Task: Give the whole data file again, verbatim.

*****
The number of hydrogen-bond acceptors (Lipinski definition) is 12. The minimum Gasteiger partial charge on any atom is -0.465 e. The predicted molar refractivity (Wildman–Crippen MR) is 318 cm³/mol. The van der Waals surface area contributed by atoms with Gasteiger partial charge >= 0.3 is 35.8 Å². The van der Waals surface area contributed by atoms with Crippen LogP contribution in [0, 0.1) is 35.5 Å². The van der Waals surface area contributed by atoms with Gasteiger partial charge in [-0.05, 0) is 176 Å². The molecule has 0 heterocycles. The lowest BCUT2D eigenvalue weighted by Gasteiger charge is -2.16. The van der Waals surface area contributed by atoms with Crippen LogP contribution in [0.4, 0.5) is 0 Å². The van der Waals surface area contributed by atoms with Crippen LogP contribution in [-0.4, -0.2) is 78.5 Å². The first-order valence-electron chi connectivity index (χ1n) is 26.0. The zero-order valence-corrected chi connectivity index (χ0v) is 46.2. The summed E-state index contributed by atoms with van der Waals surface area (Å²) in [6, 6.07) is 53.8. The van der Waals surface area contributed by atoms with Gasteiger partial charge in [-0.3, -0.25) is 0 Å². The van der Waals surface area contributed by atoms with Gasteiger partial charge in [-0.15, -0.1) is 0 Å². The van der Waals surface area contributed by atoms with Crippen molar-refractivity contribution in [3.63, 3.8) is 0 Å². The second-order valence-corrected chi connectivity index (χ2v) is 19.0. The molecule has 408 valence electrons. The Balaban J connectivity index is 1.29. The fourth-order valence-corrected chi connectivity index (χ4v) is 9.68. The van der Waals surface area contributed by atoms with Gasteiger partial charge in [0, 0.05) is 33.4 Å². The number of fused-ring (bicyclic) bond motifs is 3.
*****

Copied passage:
The number of hydrogen-bond acceptors (Lipinski definition) is 12. The minimum Gasteiger partial charge on any atom is -0.465 e. The predicted molar refractivity (Wildman–Crippen MR) is 318 cm³/mol. The van der Waals surface area contributed by atoms with Gasteiger partial charge >= 0.3 is 35.8 Å². The van der Waals surface area contributed by atoms with Crippen LogP contribution in [0, 0.1) is 35.5 Å². The van der Waals surface area contributed by atoms with Gasteiger partial charge in [-0.05, 0) is 176 Å². The molecule has 0 heterocycles. The lowest BCUT2D eigenvalue weighted by Gasteiger charge is -2.16. The van der Waals surface area contributed by atoms with Crippen LogP contribution in [0.4, 0.5) is 0 Å². The van der Waals surface area contributed by atoms with Crippen LogP contribution in [-0.4, -0.2) is 78.5 Å². The first-order valence-electron chi connectivity index (χ1n) is 26.0. The zero-order valence-corrected chi connectivity index (χ0v) is 46.2. The summed E-state index contributed by atoms with van der Waals surface area (Å²) in [6, 6.07) is 53.8. The van der Waals surface area contributed by atoms with Gasteiger partial charge in [-0.3, -0.25) is 0 Å². The van der Waals surface area contributed by atoms with Gasteiger partial charge in [-0.15, -0.1) is 0 Å². The van der Waals surface area contributed by atoms with Crippen molar-refractivity contribution in [3.63, 3.8) is 0 Å². The second-order valence-corrected chi connectivity index (χ2v) is 19.0. The molecule has 408 valence electrons. The Balaban J connectivity index is 1.29. The fourth-order valence-corrected chi connectivity index (χ4v) is 9.68. The van der Waals surface area contributed by atoms with Gasteiger partial charge in [0, 0.05) is 33.4 Å². The number of fused-ring (bicyclic) bond motifs is 3.